Dealing with a significant loss, you actively seek any shred of comfort, sometimes no matter how outlandish it may seem to those around you. Based on the novel by John Searles, leading us through this particular premise laced with grief is Nick Robinson, who suddenly became the poster boy for mainstream LGBTQ cinema last year with the critically-acclaimed Love, Simon. Coming to terms with his sexuality previously, here his character is wrestling with the passing of his brother, only to be confronted by a peculiar scenario that soon turns sinister.

Robinson plays Philip who cuts an emotionally withdrawn figure, as he stumbles around on crutches. It’s clear from the outset there are little signs of a united front in his family, epitomised by his acid-tongued mother Charlene (Amy Ryan), whose bitterness goes far beyond the death of her son Ronnie.

Holding grudges over her previous job and hurling insults towards her ex-husband Richard (Greg Kinnear) along with his fresh ‘Malibu Barbie’ girlfriend, you can hardly consider her approachable in her fragile state. Daring to face her wrath is former flame of Ronnie’s Melissa (Margaret Qualley), arriving five years on to make the ballsy and outlandish claim that she is heavily pregnant with his child, laying the foundations for the film’s spiral into a tightly-wound thriller.

Multiple Google searches of posthumous reproduction, prolonged sessions with psychics, ‘Strange But True’ mostly plays it straight with its admittedly ludicrous plotting, very much embracing its bizarre tendencies whilst looking to maintain a serious tone throughout.

Trying to ratchet up the tension in one instance whilst seemingly keen to retain the delicious bite of its dialogue, particularly in the scathing remarks Amy Ryan’s given to deliver. For all the actor’s strong commitment to the material, director Rowan Athale does occasionally struggle to maintain a fine balance. That said, he is certainly assured in shrouding the narrative with a strong sense of mystery. Leaping between its ensemble through this dark suburbia, Athale is assured in executing the third act twists with relish as the suspenseful drama escalates.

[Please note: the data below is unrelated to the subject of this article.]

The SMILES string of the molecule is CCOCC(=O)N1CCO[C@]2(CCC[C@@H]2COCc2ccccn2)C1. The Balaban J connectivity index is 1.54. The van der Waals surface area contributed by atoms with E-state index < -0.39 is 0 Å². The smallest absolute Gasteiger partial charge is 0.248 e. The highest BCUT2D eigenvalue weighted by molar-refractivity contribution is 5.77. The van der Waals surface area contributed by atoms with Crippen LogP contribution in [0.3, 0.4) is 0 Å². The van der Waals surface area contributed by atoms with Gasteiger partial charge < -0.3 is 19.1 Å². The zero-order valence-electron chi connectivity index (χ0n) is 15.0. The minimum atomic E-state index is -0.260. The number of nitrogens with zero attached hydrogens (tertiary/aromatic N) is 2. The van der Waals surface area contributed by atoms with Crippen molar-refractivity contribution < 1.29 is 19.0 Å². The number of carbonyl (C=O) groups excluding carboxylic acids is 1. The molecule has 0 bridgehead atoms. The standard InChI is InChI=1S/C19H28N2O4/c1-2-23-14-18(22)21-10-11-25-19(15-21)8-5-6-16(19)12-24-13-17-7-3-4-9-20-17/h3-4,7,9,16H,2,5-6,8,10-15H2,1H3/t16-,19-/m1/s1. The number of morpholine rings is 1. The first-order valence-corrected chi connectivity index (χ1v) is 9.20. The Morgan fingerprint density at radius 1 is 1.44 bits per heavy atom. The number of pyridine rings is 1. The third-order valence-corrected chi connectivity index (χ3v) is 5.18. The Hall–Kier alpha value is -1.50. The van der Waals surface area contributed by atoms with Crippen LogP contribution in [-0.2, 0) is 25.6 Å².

Considering the tone ‘Strange But True’ aims for, it’s perhaps a given certain performances enliven proceedings more than others. Amy Ryan is definitely the standout, whose mean-spirited outbursts only disguise the inner heartache that lurks, thoroughly convincing you to believe in this peculiar plight. Blythe Danner and Brian Cox’s doting rural couple are an amiable presence, who are the solid support system Margaret Qualley’s Melissa has struggled to establish. Much of the film’s plot rests on the shoulders of Qualley and for the most part, she delivers (no pregnancy pun intended!) it with real conviction, whilst Nick Robinson’s Philip makes for a solid sleuth in the wake of such news.

Your enjoyment will undoubtedly depend on whether you can buy into its admittedly trashy premise. Nonetheless, ‘Strange But True’ is a fun, pulpy thriller that is elevated above its average trappings through strong character work by its talented cast.



Directed by: Rowan Athale
Cast: Nick Robinson, Amy Ryan, Mena Massoud, Brian Cox, Margaret Qualley, Greg Kinnear